“New technologies in the renewable energy sector are being developed at a very fast rate, especially when it comes to storage batteries, but the transition must be done smoothly, as we cannot overlook the social issues that would be generated by this change. The transition will have do be done with the help of concrete legislative measures taken by the government. We’re seeing social issues emerge in the energy sector due to the lack of measures and lack of courage of the past 30 years,” Vlasceanu said.
Iulian Angheluta, founder of the Free Miorita Association, talked about the “Light for Romania” campaign that is being carried out by Free Miorita, which uses photovoltaic panels to bring electricity to isolated households, schools and churches that have not had access to electricity and for whom the authorities have not found any solutions. So far, Free Miorita has installed photovoltaic panels for four schools, two churches and 181 households across 24 counties, according to Angheluta.
“We see this as an awareness campaign in the Romanian countryside, where very few people are aware of the benefits of renewable energy sources. It also has an educational component, as many families are using petrol, wood or batteries – very few of them know about the dangers associated with batteries and throw them out or burn them without knowing how damaging they are to the environment. Our campagin will continue, because the AFM programme for isolated households has been a failure so far, and there are no other sources for these people, due to bureaucratic barriers, mayors complaining about the lack of funds, etc.,” Angheluta explained.
Dinu Drog, founder of the Energy Cooperative, provided an explanation of the cooperative business model, which is built on other European examples.
“I am one of the 12 founders of the Energy Cooperative, a new business model for the Romanian environment, which follows the European model. We will provide electricity to individuals and businesses, but only green, hydro, solar and wind energy. In cooperatives, clients become members, so they have the right to vote and the right to take dividends. Unlike traditional suppliers, all prices are transparent,” Drog said.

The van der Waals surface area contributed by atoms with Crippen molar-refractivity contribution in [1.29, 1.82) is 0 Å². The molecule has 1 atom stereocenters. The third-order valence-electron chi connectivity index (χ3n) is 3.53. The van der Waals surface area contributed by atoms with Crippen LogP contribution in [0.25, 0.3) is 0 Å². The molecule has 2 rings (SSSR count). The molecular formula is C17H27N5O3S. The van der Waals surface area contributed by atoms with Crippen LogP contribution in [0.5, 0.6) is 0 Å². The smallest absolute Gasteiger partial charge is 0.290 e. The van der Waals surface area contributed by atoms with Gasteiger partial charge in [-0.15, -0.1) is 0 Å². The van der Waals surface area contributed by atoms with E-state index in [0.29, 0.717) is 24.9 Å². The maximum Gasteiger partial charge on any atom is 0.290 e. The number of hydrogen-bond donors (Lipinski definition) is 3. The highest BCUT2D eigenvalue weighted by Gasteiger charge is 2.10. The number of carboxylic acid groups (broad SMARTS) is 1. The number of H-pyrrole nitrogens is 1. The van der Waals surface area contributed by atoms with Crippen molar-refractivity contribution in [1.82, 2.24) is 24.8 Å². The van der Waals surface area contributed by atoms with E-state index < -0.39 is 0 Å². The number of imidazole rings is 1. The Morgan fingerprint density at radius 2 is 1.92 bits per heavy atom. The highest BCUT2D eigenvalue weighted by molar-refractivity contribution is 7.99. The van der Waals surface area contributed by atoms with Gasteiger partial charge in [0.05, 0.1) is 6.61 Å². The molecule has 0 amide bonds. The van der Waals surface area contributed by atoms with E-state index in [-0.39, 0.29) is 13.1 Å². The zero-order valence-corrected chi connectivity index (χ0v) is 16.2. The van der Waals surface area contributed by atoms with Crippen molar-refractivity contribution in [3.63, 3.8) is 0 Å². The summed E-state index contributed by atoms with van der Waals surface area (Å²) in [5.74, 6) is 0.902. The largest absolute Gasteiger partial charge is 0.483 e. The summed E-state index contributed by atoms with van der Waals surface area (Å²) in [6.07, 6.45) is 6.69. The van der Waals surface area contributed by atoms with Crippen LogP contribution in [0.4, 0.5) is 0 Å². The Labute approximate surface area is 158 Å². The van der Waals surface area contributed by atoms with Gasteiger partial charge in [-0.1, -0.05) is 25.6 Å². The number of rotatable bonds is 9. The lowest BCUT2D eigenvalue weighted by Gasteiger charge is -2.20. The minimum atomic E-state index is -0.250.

The model, he explained, combines elements from the commercial and the NGO areas. “The social component is important because communities will be created around the cooperative. We are in the process of being set up, the cooperative will be registered in September and we will become operational in the beginning of 2020.”
Drog added that the cooperative will be registered in Romania, but based on European law, which is more favorable to this model.
“In the same way you can change your mobile phone provider, you can also change your energy provider. The market is liberalized, but few household consumers have been ported. The offer is still very limited. There are 1,500 energy cooperatives at the EU level, so it is not a marginal model,” he argued.
Mihai Versescu, General Secretary at PATRES (The Employers’ Organisation of Renewable Energy Producers in Romania), outlined the achievements Romania has had so far, but also highlighted the fact that there is still a major need for investment.
“Romania was the first country to ratify the Kyoto Protocol. Similarly, it was among the first to reach the 2020 renewable target. No one imagined that we would have 8 billion euros of investment from big companies around the globe. Since 2014, the investment trend has gone down to zero, unfortunately, after the rules of the game were practically changed. Now, 6 months to 2020, given that the investment need is enormous, we think Romania should start reviewing its strategy and change energy legislation as soon as possible,” he argued.